Koby’s Techdirt Profile

koby77

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  • Mar 24th, 2021 @ 3:31pm

    Re:

    he's long since entered auto-flag territory for me for constantly showing that he's not interested in an honest discussion via refusing to answer Stephen's simple question

    Hah! Talk about "forced speech"!

  • Mar 23rd, 2021 @ 10:31am

    Re: Yes, WE KNOW, CORPORATISTS LIED UNTIL GAINED POWER.

    So today I’d like to take a new approach: leveling with you.

    Don't tell it to the politicians. Tell it to THE USERS. Tell the users that you are editorializing. Tell the users that you are picking winners and losers. Be honest that you are actively hiding opinions with which you disagree. Inform everyone that your algorithm is biased, not to display relevant results, but to push an agenda. Just be straightforward and honest with your own customers, not with a bunch of useless politicians.

  • Mar 22nd, 2021 @ 10:16pm

    Shallow Excuse

    And to believe all of that, you again have to believe that the government's l337 h4x0rs didn't bother to cover their USPS tracks.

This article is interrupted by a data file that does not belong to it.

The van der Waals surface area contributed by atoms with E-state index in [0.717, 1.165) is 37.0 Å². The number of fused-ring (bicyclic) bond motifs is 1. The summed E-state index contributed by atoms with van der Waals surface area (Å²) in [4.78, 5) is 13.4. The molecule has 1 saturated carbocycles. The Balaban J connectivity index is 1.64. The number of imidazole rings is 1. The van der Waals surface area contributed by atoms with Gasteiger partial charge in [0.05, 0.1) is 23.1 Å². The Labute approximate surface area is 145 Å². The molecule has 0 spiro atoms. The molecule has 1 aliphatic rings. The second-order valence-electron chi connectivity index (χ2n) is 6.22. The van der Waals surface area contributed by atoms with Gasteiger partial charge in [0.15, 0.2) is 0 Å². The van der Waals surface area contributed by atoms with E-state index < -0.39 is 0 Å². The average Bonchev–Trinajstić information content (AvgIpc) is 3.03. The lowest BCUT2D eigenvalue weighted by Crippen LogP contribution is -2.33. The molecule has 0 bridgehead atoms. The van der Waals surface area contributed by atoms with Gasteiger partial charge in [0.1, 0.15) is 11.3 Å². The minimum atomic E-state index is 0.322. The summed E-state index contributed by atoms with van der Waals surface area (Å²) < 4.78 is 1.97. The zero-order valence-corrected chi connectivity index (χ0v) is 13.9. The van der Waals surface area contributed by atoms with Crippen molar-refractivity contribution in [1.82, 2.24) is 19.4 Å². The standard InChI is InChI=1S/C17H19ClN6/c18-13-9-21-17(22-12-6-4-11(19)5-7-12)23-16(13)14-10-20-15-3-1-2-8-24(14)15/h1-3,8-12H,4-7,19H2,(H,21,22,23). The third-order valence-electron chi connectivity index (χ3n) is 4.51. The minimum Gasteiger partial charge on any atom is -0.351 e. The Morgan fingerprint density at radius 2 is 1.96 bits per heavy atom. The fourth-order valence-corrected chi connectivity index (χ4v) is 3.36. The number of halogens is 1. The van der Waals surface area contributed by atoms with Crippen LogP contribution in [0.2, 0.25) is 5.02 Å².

I've never bought the "I'm too smart to have committed this crime" argument. Most people make an occasional mistake.

  • Mar 22nd, 2021 @ 1:17pm

    More Then Deference

    So, why do they lie?

    I say that for some of them, they develop a superiority complex. They may believe that they are judge, jury, and executioner. The subject in this case saw a police car following him, so he stopped his vehicle to see what was the matter. This action probably short-circuited whatever the cop was planning on doing, so it's onto Plan B: deliver some "punishment" anyhow.

    Except that the cop got caught on camera and lost his job. Good riddance.

  • Mar 19th, 2021 @ 10:39am

    Re: Re: Re: Re: Re: